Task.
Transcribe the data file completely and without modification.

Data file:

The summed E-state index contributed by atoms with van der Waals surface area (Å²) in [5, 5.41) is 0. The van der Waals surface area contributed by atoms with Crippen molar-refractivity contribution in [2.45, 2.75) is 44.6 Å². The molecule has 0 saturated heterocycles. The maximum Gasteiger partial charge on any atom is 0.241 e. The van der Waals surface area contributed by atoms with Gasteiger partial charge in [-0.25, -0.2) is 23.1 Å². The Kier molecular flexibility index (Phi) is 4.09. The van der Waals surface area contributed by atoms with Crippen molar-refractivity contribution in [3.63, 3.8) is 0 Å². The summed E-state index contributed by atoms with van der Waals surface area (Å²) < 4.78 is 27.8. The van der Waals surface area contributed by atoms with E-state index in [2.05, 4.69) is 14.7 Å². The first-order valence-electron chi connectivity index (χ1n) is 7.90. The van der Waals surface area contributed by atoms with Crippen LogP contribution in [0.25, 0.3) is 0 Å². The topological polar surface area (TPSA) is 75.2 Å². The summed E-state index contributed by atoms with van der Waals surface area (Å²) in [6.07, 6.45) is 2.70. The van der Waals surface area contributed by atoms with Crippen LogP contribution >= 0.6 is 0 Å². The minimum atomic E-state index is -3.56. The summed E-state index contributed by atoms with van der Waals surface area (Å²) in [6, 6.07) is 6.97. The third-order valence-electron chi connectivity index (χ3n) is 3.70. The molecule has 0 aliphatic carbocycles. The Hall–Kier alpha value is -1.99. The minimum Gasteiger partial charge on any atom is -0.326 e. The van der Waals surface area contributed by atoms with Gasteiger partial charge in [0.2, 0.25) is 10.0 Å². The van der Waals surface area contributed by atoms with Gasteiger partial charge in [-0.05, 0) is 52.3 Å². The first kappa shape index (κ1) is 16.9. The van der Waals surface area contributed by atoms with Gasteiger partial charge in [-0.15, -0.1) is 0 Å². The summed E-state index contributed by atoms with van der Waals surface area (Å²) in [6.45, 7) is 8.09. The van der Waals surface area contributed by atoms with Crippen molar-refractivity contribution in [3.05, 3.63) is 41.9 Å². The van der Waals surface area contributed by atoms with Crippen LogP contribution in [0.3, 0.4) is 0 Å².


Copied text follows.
The summed E-state index contributed by atoms with van der Waals surface area (Å²) in [5, 5.41) is 0. The van der Waals surface area contributed by atoms with Crippen molar-refractivity contribution in [2.45, 2.75) is 44.6 Å². The molecule has 0 saturated heterocycles. The maximum Gasteiger partial charge on any atom is 0.241 e. The van der Waals surface area contributed by atoms with Gasteiger partial charge in [-0.25, -0.2) is 23.1 Å². The Kier molecular flexibility index (Phi) is 4.09. The van der Waals surface area contributed by atoms with Crippen molar-refractivity contribution in [3.63, 3.8) is 0 Å². The summed E-state index contributed by atoms with van der Waals surface area (Å²) < 4.78 is 27.8. The van der Waals surface area contributed by atoms with E-state index in [2.05, 4.69) is 14.7 Å². The first-order valence-electron chi connectivity index (χ1n) is 7.90. The van der Waals surface area contributed by atoms with Crippen LogP contribution in [0.25, 0.3) is 0 Å². The topological polar surface area (TPSA) is 75.2 Å². The summed E-state index contributed by atoms with van der Waals surface area (Å²) in [6.07, 6.45) is 2.70. The van der Waals surface area contributed by atoms with Crippen LogP contribution >= 0.6 is 0 Å². The minimum atomic E-state index is -3.56. The summed E-state index contributed by atoms with van der Waals surface area (Å²) in [6, 6.07) is 6.97. The third-order valence-electron chi connectivity index (χ3n) is 3.70. The molecule has 0 aliphatic carbocycles. The Hall–Kier alpha value is -1.99. The minimum Gasteiger partial charge on any atom is -0.326 e. The van der Waals surface area contributed by atoms with Gasteiger partial charge in [0.2, 0.25) is 10.0 Å². The van der Waals surface area contributed by atoms with Gasteiger partial charge in [-0.05, 0) is 52.3 Å². The first kappa shape index (κ1) is 16.9. The van der Waals surface area contributed by atoms with Gasteiger partial charge in [-0.15, -0.1) is 0 Å². The summed E-state index contributed by atoms with van der Waals surface area (Å²) in [6.45, 7) is 8.09. The van der Waals surface area contributed by atoms with Crippen molar-refractivity contribution in [3.05, 3.63) is 41.9 Å². The van der Waals surface area contributed by atoms with Crippen LogP contribution in [0.3, 0.4) is 0 Å².